Early development of acute kidney injury is an independent predictor of in-hospital mortality in patients with acute myocardial infarction.
J Cardiol. 2016 Feb 22;
Authors: Moriyama N, Ishihara M, Noguchi T, Nakanishi M, Arakawa T, Asaumi Y, Kumasaka L, Kanaya T, Nagai T, Fujino M, Honda S, Fujiwara R, Anzai T, Kusano K, Goto Y, Yasuda S, Saito S, Ogawa H
BACKGROUND: Acute kidney injury (AKI) often occurs in patients with acute myocardial infarction (AMI), and is associated with adverse outcomes. However, it remains unclear how timing of AKI affects it. This study assessed impact of timing of AKI on prognosis after AMI.
METHODS: This study consisted of 760 patients with AMI who were admitted within 48h after symptom onset. AKI was diagnosed as increase in creatinine ≥0.3mg/dl or ≥50% within any 48h after admission. Patients were classified into 3 groups according to the occurrence and timing of AKI: no-AKI, early-AKI (within 48h after admission) and late-AKI (>48h). Early-AKI was classified into transient early-AKI, defined as creatinine returning to the level below the criteria of AKI, and persistent early-AKI.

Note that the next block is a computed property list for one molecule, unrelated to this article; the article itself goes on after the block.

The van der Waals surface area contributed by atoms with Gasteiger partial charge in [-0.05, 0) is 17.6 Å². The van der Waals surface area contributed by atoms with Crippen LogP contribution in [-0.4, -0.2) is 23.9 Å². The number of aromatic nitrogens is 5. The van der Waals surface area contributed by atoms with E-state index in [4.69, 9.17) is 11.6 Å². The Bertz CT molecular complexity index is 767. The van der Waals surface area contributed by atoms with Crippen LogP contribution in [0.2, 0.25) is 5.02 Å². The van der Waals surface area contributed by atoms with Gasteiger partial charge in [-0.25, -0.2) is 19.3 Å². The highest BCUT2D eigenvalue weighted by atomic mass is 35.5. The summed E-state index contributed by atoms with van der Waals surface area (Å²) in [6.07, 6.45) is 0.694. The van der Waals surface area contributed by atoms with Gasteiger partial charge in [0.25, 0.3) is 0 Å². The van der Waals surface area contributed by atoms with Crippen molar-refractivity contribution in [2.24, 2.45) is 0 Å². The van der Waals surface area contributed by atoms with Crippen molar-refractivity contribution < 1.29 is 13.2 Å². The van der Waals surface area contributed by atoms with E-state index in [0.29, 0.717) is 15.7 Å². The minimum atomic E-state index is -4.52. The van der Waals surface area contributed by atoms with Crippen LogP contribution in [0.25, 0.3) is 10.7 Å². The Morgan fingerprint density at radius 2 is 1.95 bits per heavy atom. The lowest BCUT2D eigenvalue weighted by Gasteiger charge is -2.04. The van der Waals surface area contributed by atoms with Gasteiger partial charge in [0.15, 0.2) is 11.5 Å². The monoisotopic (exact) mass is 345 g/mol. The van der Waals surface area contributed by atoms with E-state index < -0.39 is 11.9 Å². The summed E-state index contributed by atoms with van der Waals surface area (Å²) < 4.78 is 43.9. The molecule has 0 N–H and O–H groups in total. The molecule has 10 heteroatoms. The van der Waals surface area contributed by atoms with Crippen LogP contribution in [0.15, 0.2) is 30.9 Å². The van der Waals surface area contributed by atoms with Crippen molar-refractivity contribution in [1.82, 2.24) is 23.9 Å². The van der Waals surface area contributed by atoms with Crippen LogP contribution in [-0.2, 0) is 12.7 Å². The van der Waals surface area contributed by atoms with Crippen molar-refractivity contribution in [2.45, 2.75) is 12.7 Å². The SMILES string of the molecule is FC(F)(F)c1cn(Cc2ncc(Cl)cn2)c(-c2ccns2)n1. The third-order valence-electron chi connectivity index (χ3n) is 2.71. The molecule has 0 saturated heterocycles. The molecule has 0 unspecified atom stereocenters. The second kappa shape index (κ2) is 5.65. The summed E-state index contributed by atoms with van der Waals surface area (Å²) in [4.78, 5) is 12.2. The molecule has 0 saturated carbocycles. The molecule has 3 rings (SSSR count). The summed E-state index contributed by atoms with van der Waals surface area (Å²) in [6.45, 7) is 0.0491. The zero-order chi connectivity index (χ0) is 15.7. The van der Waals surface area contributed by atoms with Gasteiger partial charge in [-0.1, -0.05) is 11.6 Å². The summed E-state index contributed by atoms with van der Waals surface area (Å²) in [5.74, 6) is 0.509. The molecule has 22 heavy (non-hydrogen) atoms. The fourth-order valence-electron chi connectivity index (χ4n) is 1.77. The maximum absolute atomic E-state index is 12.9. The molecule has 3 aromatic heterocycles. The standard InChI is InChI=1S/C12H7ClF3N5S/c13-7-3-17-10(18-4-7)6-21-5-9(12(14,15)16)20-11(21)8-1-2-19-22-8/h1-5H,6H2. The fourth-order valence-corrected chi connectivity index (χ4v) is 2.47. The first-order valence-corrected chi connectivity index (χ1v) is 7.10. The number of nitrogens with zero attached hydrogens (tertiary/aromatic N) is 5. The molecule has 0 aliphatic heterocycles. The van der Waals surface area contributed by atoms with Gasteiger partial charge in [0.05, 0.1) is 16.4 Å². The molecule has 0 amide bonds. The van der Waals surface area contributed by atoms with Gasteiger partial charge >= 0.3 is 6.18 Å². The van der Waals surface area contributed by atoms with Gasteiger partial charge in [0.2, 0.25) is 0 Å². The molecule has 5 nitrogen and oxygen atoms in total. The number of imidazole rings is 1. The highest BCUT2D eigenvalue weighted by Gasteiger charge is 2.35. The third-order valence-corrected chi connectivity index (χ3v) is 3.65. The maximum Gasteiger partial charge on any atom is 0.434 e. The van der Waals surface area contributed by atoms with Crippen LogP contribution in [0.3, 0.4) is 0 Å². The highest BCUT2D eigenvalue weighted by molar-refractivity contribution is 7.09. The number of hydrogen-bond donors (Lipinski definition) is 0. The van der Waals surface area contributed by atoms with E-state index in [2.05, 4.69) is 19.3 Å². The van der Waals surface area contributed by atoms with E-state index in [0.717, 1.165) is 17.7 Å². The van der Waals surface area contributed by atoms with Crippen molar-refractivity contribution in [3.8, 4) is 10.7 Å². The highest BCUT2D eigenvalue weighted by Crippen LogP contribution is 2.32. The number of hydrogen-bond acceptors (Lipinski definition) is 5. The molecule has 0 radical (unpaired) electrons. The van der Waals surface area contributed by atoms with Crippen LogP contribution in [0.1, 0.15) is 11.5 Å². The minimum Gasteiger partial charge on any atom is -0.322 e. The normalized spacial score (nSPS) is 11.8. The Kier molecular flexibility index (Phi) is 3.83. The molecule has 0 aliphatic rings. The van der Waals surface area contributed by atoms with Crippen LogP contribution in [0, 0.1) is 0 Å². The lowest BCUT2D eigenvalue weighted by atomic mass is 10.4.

RESULTS: Early-AKI occurred in 64 patients (9%) and late-AKI in 32 patients (4%). Patients with early-AKI had significantly higher mortality (35%) than those with late-AKI (7%, p<0.001) and no-AKI (3%, p<0.001). Multivariate analysis showed early-AKI was an independent predictor of in-hospital mortality (OR: 3.38, 95% CI: 1.30-8.76, p=0.013), but late-AKI was not. Among patients with early-AKI, mortality was significantly higher even if AKI was transient (23%, p<0.001). Patients with persistent early-AKI had the highest mortality (66%, p<0.001).
CONCLUSIONS: Early-AKI was associated with worse outcome. Even if renal function once returned to baseline level, patients with early-AKI tended to be at high risk of mortality.
PMID: 26917196 [PubMed - as supplied by publisher]